655 reputation
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location United Kingdom
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visits member for 3 years, 4 months
seen 13 hours ago

Manual worker. Live in England. Formal scientific education "peaked" many years ago when I failed maths and chemistry A-level and scraped a bare pass in physics. Still enjoy pottering about in maths and physics.


Feb
23
accepted Why no basis vector in Newtonian gravitational vector field?
Feb
23
comment Why no basis vector in Newtonian gravitational vector field?
@Manishearth Thanks, I didn't know that and it's a lot clearer now.
Feb
23
comment Why no basis vector in Newtonian gravitational vector field?
Also, why aren't there basis vectors in $\mathbf{g}=-\mathbf{\nabla\phi}=-\left(\frac{\partial\phi}{\partial x},\frac{\partial\phi}{\partial y},\frac{\partial\phi}{\partial z}\right)$, for example $\mathbf{g}=-\mathbf{\nabla\phi}=-\left(\frac{\partial\phi}{\partial x}i,\frac{\partial\phi}{\partial y}j,\frac{\partial\phi}{\partial z}k\right)$. Is that incorrect for some reason?
Feb
23
comment Why no basis vector in Newtonian gravitational vector field?
Thanks. Afraid I'm still a little confused with the maths notation. Can we do this in baby steps? When you say $\phi\left(x,y,z\right)$ I assume you mean $\phi$ is a function of $x,y,z$. But when you say $\nabla\phi=\frac{Gm}{|r|^{3}}\left(x,y,z\right)$ I think you mean $\left(x,y,z\right)$ is a vector, which is equal to the vector $|r|e_{r}$. So $\mathbf{g}=\mathbf{g}\left(\mathbf{r}\right)=-\mathbf{\nabla\phi}$. So why does the author say $\mathbf{g}=-\mathbf{\nabla\phi}$ and not $\mathbf{g}\left(\mathbf{r}\right)=-\mathbf{\nabla\phi}$?
Feb
23
asked Why no basis vector in Newtonian gravitational vector field?
Feb
22
accepted Trying to understand Laplace's equation
Feb
22
comment Trying to understand Laplace's equation
@mtrencseni - Now I think I get it. I was making assumptions that I shouldn't (I was assuming I could ignore y and z and find the Laplacian of -Gm/x). I popped the real phi into the WolframAlpha calculator took second partial derivatives, added them all up and there was zero. Brilliant. Thank you very much.
Feb
22
comment Trying to understand Laplace's equation
@mtrencseni - thank you, but that doesn't answer my question. How/why does Laplacian equal zero when the radius doesn't equal zero. I'm thinking that if I differentiate phi twice wrt r I should be getting zero. Is that correct? How does that give zero? I'm a physics novice so don't worry about making your answer too simple.
Feb
21
asked Trying to understand Laplace's equation
Feb
5
awarded  Tumbleweed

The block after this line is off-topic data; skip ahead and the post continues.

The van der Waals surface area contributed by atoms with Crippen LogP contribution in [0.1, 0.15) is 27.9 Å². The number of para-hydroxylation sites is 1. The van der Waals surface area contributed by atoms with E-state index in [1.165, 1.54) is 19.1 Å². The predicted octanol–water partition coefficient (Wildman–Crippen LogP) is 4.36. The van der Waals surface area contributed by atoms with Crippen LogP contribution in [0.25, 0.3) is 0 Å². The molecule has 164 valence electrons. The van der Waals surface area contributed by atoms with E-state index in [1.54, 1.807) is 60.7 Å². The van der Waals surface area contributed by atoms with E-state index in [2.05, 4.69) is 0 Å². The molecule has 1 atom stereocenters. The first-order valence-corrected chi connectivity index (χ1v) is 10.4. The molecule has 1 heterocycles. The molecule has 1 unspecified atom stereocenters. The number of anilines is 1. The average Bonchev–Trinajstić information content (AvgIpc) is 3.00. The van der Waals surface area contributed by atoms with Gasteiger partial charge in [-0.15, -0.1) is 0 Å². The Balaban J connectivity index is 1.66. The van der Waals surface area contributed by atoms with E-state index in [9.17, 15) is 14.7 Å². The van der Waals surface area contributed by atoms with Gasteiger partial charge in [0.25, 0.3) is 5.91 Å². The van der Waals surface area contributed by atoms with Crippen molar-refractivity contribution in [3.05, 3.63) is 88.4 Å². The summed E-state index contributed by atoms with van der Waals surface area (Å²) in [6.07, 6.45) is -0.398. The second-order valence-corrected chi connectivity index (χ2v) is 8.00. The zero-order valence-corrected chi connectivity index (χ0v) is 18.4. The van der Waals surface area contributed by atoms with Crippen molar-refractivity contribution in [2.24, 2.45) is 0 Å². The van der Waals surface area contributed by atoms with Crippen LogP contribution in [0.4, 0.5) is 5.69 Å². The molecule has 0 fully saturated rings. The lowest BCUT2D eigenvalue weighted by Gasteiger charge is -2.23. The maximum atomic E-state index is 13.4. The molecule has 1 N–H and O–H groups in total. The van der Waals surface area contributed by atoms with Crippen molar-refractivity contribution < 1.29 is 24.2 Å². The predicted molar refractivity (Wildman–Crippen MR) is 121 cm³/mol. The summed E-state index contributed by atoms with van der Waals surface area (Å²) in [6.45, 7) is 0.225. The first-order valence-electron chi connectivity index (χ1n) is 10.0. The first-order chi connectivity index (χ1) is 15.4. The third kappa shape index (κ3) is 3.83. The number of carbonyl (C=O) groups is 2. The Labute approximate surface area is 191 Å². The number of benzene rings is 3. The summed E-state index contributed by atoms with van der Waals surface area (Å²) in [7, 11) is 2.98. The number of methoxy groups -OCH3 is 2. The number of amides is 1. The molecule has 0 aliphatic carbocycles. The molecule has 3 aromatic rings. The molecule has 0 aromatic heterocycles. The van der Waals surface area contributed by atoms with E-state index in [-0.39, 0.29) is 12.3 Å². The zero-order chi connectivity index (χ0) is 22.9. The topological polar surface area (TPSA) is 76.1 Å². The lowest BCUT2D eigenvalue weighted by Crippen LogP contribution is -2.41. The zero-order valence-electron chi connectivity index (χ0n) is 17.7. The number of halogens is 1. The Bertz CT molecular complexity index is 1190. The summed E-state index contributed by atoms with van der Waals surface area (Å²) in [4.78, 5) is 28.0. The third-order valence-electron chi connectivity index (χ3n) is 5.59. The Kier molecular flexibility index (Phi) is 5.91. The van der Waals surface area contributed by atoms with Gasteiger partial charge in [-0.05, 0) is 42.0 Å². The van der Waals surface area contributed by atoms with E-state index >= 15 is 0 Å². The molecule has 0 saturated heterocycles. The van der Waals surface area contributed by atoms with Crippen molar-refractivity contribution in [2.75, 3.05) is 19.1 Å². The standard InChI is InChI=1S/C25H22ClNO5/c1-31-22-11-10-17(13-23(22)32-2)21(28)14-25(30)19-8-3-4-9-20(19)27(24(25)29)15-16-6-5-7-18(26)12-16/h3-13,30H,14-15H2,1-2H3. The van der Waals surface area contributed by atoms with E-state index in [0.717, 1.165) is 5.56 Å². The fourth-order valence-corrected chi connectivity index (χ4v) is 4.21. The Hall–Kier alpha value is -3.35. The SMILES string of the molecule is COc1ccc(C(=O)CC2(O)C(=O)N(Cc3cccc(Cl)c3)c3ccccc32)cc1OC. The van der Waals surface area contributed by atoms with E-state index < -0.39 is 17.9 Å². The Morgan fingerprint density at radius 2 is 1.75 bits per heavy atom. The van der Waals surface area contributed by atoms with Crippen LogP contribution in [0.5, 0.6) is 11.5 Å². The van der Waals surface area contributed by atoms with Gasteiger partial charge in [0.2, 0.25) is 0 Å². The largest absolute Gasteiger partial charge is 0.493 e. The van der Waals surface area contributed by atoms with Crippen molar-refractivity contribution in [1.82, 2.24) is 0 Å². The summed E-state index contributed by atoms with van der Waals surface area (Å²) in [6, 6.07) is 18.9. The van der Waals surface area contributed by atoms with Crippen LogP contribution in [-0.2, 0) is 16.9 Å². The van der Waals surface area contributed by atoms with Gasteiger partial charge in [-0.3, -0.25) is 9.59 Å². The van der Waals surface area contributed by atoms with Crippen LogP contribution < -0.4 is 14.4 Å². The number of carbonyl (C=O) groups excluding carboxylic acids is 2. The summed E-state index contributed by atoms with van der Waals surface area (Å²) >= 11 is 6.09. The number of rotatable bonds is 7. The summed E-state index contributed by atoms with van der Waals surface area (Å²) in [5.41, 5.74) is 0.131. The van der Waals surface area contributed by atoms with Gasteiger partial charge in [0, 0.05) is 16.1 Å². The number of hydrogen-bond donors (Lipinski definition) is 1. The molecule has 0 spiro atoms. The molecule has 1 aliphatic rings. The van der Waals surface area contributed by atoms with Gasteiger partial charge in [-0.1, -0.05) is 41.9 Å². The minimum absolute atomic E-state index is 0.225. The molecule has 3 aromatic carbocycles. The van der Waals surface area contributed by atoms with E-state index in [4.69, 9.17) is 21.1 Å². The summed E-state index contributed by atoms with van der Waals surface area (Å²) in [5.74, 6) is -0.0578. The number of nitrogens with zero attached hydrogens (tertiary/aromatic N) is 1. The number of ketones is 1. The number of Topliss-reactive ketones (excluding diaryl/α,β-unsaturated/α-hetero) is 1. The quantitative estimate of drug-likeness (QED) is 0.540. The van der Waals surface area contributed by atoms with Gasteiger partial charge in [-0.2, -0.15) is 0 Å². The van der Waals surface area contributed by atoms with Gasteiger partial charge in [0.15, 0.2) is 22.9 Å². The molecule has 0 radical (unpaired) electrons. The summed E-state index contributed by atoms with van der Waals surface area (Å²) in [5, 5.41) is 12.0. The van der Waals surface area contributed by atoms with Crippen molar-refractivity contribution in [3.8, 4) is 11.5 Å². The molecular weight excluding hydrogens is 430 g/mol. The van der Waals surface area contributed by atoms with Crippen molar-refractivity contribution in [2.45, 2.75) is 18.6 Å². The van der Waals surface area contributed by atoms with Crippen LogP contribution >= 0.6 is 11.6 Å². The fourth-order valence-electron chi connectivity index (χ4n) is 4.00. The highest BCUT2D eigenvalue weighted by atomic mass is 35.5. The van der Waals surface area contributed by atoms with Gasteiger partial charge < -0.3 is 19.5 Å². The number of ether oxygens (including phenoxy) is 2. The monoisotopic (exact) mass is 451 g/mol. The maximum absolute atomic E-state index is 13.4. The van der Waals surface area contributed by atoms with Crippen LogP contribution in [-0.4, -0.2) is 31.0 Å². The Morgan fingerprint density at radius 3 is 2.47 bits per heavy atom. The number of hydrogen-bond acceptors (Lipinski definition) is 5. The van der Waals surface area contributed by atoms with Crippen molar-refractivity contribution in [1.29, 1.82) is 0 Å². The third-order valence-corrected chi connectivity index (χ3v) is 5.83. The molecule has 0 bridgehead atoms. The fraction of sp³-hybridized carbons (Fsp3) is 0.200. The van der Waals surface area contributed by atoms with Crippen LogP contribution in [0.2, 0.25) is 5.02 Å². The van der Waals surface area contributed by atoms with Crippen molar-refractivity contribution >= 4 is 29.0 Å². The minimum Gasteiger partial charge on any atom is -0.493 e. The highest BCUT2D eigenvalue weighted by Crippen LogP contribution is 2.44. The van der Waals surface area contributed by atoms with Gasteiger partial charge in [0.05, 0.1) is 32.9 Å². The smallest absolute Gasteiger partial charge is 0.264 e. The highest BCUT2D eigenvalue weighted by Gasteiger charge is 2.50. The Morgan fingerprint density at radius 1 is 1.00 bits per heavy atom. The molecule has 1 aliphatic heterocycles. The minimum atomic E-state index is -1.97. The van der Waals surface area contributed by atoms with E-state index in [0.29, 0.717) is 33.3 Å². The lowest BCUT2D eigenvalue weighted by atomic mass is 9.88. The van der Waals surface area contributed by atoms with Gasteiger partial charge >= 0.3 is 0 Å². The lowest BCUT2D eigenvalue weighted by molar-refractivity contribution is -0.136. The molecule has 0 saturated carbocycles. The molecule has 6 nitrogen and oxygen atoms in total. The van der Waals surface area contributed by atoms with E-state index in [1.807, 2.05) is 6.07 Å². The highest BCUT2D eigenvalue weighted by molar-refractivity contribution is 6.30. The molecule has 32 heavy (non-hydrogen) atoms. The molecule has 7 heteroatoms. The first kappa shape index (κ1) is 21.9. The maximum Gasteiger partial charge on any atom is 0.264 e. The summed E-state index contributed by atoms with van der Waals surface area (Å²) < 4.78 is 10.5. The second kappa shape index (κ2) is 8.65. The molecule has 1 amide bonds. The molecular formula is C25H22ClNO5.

Jan
31
awarded  Teacher
Jan
31
answered Getting started general relativity
Dec
21
comment Proper distance and embedding diagrams?
I actually found a useful reference to this at physics.ucsd.edu/students/courses/winter2011/physics161/…. I managed to input the integral equation into Excel and come up with the same results as the author. I then calculated the difference between coordinate height and proper height of Mount Everest, due to the Earth's gravitational field, is 0.0000062m. You'd hardly notice. Another productive day spent!
Dec
21
accepted Proper distance and embedding diagrams?
Dec
21
comment Proper distance and embedding diagrams?
Thanks. I quite like that picture of the two concentric circles because I can then easily see how it builds into the kind of upside down witch's hat shape of an embedding diagram. But how does he calculate the circumference of the inner circle to be 0.99999999x2pi miles less than the outer circle? Does it involve some nasty integral of the proper distance equation I gave in my question? My definition of "nasty integral" is pretty all encompassing.
Dec
21
comment Proper distance and embedding diagrams?
thought I should point out that at my level nothing is trivial.
Dec
21
comment Proper distance and embedding diagrams?
Thank you. The context of the question was trying to understand a really simple embedding diagram in the form of a picture of a couple of 1 mile apart concentric circles around the Sun at pitt.edu/~jdnorton/teaching/HPS_0410/chapters/…. He says, "for each mile that we come closer to the sun, the circle does not lose 2π miles in circumference; it loses only (0.99999999)x2π miles". How does he work that out from the equation?
Dec
21
comment Proper distance and embedding diagrams?
Thank you. The context of the question was trying to understand a really simple picture of a couple of concentric circles around the Sun at pitt.edu/~jdnorton/teaching/HPS_0410/chapters/…
Dec
20
asked Proper distance and embedding diagrams?
Dec
19
comment Difference between coordinate and proper distance in Schwarzschild geometry
@genneth - thanks for that. I'm assuming there's no problem in measuring r with my ruler in the "flat space" circles at the bottom of the diagram?